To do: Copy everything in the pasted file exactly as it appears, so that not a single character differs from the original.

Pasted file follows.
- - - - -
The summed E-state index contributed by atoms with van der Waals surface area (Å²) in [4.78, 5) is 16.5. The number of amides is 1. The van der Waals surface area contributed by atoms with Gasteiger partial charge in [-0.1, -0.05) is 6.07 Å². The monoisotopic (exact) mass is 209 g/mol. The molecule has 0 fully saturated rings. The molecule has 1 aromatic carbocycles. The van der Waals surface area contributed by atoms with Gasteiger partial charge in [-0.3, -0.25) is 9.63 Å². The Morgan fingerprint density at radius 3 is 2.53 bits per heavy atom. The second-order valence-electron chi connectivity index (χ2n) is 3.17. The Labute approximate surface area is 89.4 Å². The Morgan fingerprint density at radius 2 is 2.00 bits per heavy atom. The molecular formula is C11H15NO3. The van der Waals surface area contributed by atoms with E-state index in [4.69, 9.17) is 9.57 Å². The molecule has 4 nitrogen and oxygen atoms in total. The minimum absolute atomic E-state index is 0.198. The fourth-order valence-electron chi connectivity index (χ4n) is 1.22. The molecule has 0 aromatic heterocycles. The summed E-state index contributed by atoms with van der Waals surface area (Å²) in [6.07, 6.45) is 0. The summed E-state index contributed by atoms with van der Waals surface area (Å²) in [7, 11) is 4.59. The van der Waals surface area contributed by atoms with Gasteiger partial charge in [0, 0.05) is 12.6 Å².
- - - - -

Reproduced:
The summed E-state index contributed by atoms with van der Waals surface area (Å²) in [4.78, 5) is 16.5. The number of amides is 1. The van der Waals surface area contributed by atoms with Gasteiger partial charge in [-0.1, -0.05) is 6.07 Å². The monoisotopic (exact) mass is 209 g/mol. The molecule has 0 fully saturated rings. The molecule has 1 aromatic carbocycles. The van der Waals surface area contributed by atoms with Gasteiger partial charge in [-0.3, -0.25) is 9.63 Å². The Morgan fingerprint density at radius 3 is 2.53 bits per heavy atom. The second-order valence-electron chi connectivity index (χ2n) is 3.17. The Labute approximate surface area is 89.4 Å². The Morgan fingerprint density at radius 2 is 2.00 bits per heavy atom. The molecular formula is C11H15NO3. The van der Waals surface area contributed by atoms with E-state index in [4.69, 9.17) is 9.57 Å². The molecule has 4 nitrogen and oxygen atoms in total. The minimum absolute atomic E-state index is 0.198. The fourth-order valence-electron chi connectivity index (χ4n) is 1.22. The molecule has 0 aromatic heterocycles. The summed E-state index contributed by atoms with van der Waals surface area (Å²) in [6.07, 6.45) is 0. The summed E-state index contributed by atoms with van der Waals surface area (Å²) in [7, 11) is 4.59. The van der Waals surface area contributed by atoms with Gasteiger partial charge in [0, 0.05) is 12.6 Å².